Throughout the past year, the construction sector continued to mirror—and to a certain extent—shape the country’s future economic progression. Within this sector in particular, the opportunity to actively propel sustainable development in the country has never been greater. However, our capacity to do so hinged not only on our collective experience, knowledge and skills, but also on our ability to compete with international construction firms, manage the impact of various socio-economic conditions, whilst attracting much needed investment during a period of global economic recovery.
Against this backdrop, becoming ‘sustainable’ required us to make our production processes leaner, provide more security and training to our employees, identify immediate risks in relation to our environment, whilst actively seeking investment. The challenge was to infuse sustainability ideals into all aspects of our core business—and vice versa— i.e. create sustainable development through our core business: the provision of social and economic infrastructure that is well designed, highly functional and long lasting, thus adding value to the real economy.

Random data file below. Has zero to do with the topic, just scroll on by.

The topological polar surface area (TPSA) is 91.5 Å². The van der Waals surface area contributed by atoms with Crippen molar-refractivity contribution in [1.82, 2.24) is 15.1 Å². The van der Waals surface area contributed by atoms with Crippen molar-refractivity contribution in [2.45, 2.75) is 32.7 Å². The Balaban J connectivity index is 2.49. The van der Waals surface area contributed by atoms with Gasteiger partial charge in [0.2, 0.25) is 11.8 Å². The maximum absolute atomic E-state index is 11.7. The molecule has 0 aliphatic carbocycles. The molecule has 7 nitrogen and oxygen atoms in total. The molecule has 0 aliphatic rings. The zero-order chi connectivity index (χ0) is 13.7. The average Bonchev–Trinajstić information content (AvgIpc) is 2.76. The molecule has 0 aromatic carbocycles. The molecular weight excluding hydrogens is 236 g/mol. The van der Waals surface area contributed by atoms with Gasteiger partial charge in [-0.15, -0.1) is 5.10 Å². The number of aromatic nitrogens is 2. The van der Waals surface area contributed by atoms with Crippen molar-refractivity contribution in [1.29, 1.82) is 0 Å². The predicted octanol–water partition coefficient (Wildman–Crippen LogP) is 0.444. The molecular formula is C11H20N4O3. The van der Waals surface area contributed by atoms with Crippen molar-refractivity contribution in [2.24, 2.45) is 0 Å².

Our sustainability framework continues to offer a heightened sense of direction and purpose to our ongoing relationship with our environment, employees and external stakeholders. As the focus on nurturing these relationships grew, it also created a profound impact on the quality of our end-product and service.